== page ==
• It might sound harsh – but that is reality – thankfully – being human is much more forgiving than any other species on the planet – if you were a zebra and made the wrong choice to run in another direction of the herd – you are going to get got
  1. Important to note – no system in the world is completely free – Australia is one of the better ones – however – with the very cost of money around the world being centrally planned – the whole world economy is stuck to never be truly free
  2. Most important thing is to use your eyes and logic – not to get wrapped up in platitudes about what could be in a perfect world – but what has been and what is observable based around those same policies –
  3. For example – where would you want to grow up – North or South Korea? Imagine you are a child in North Korea –
  1. Kids in north – after school (which is mostly propaganda to solidify ruler), 10 years military
    1. No option to accumulate anything, no way to start business, no way to buy your home, never own a car, telephone, travel overseas
    2. South – you have economic freedom to all of these things and more – hence the south out produces the north GDP by 37 times – $33400, v 1800 GDP per capita (Per person) – Live 10 years longer in south, infant mortality is almost 7 times lower
    3. What makes them so different? Why does one work? One has a freer the market – one is purely centrally planned – but the free market is what leads to incentives – which are at the core of all economic models – laissez-faire provides a system that create incentives
    4. What are incentives? – Rewards for your effort – the economy is not a zero sum game – earn more, keep it, and use it as you want- however – If someone can take your stuff, why bother?
    5. What laissez-faire should provide – an Inclusive system – probably not the inclusive system that most people are familiar with

Next week – look at the systems that breed incentives – inclusive systems or extractive systems and how to work this into your own lives

Thank you for listening to today’s episode. If you want to get in contact you can do so here: http://financeandfury.com.au/contact/

Printing an unbacked currency to avoid asset price declines. What could go wrong?

Welcome to Finance and Fury. This week we will be looking at the Mississippi bubble. I find it a very interesting story of speculation and devaluation – creating a situation of loss of confidence in an early form of fiat currencies –– Lessons to learn from this – I...

What is going on with the US election?

 Welcome to Finance and Fury, the Say What Wednesday edition. This episode is all about answering the question – “What is going on with the US election?” You might think that there is a simple answer – that Biden is the president elect – hard to think he isn’t when we...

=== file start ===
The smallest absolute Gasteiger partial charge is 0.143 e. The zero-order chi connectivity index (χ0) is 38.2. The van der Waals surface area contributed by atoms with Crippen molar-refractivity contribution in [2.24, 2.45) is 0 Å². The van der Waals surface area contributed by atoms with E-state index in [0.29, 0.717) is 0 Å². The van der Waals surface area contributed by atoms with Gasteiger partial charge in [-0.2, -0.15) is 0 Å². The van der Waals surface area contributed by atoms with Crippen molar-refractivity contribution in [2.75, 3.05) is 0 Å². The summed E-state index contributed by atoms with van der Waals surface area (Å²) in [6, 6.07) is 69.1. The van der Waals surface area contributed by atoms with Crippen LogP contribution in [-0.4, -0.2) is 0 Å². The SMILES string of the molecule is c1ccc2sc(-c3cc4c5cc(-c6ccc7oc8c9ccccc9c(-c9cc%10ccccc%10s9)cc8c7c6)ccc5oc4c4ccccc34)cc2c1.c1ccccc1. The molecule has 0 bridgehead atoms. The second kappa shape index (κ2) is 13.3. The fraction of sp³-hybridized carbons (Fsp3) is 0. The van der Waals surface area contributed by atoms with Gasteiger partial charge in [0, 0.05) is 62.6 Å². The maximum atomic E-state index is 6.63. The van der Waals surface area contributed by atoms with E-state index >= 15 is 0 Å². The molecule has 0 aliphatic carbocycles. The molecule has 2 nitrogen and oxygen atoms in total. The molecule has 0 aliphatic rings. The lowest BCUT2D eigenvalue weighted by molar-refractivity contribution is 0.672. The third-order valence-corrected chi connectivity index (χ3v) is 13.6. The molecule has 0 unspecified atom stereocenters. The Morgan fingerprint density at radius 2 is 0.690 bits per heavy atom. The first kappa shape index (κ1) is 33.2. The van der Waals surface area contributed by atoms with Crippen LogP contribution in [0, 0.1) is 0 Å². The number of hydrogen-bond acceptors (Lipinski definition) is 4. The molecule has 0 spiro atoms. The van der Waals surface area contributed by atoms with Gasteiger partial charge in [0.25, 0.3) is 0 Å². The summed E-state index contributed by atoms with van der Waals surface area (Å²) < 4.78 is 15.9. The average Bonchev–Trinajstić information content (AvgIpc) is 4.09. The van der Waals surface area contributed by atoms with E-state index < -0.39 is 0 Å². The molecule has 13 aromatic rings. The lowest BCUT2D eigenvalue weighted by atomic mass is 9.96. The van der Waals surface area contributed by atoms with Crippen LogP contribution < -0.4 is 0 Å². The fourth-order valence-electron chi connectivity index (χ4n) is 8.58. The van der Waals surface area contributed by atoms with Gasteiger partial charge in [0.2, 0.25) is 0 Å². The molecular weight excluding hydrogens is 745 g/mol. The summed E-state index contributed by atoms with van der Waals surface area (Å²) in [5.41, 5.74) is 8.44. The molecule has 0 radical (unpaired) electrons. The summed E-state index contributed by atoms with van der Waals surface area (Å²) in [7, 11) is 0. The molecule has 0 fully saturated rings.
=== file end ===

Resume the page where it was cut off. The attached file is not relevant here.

Creating new year financial plans to turn into financial actions.

Welcome to Finance and Fury. I hope you all had a good Christmas – if you are like me might be a few kg heavier. This episode – be looking at making new year plans – new years is upon us – many people have new years resolutions. To start with - looking back on the...

The skinny on spare change investment apps and building wealth when you’re earning $25,000 or less a year.

Say What Wednesday The skinny on spare change investment apps and building wealth when you’re earning $25,000 or less a year. Welcome to Say What Wednesdays – Where we answer your personal finance questions each week. Two questions this week from Chris: No 1 what are...

How do exchange rates, oil prices and fiscal deficits affect our lives within the economy?

Welcome to Finance and Fury, the Say What Wednesday edition. This week’s question continuing on the from Raj in last two weeks episodes – interesting topic on how factors affect the real economy – which is us – so this episode will to continue on a similar line –will...

What are the best methods of accessing gold and what are the opportunity costs to growth and income returns?

Welcome to Finance and Fury, the Say What Wednesday edition. This week’s question comes from Mario “Loving the podcast on the central banks. I have a question about purchasing gold as part of my investment strategy. My core investment strategy is to invest in high...

The BIS versus BTC – What are the plans to replace current crypto currency markets?

Welcome to Finance and Fury, The Furious Friday Edition Monday ep this week went through BTC – Went through a monetary reset towards a crypto-fiat system – Today – talk more The BIS and central banks versus BTC and the crypto markets – how are they planning to get...

Commercial v Residential Property; the pros and cons if you’re considering investing

Episode 23 Commercial v Residential Property; the pros and cons if you're considering investing Welcome to Finance and Fury In today’s episode we’re talking about property - Commercial vs Residential. It’s often a question people ask when they’re looking to start...

B!tching about the budget: What does it mean to your back pocket, Santa Claus, wage growth and the cocaine economy

Furious Friday B!tching about the budget: What does it mean to your back pocket, Santa Claus, wage growth and the cocaine economy Welcome to ...Furious Friday! Today’s episode is a special edition covering off on B!tching about the budget Why are people complaining?...

Say What Wednesdays: Swiping left and swiping right – living in a cashless society

Say What Wednesdays Swiping left and swiping right - living in a cashless society Welcome to Say What Wednesday! Today’s question comes from Katherine. “I heard a story on Hack the other day about Sweden becoming a cashless society – Can you explain this further? Is...

Pin It on Pinterest

Share This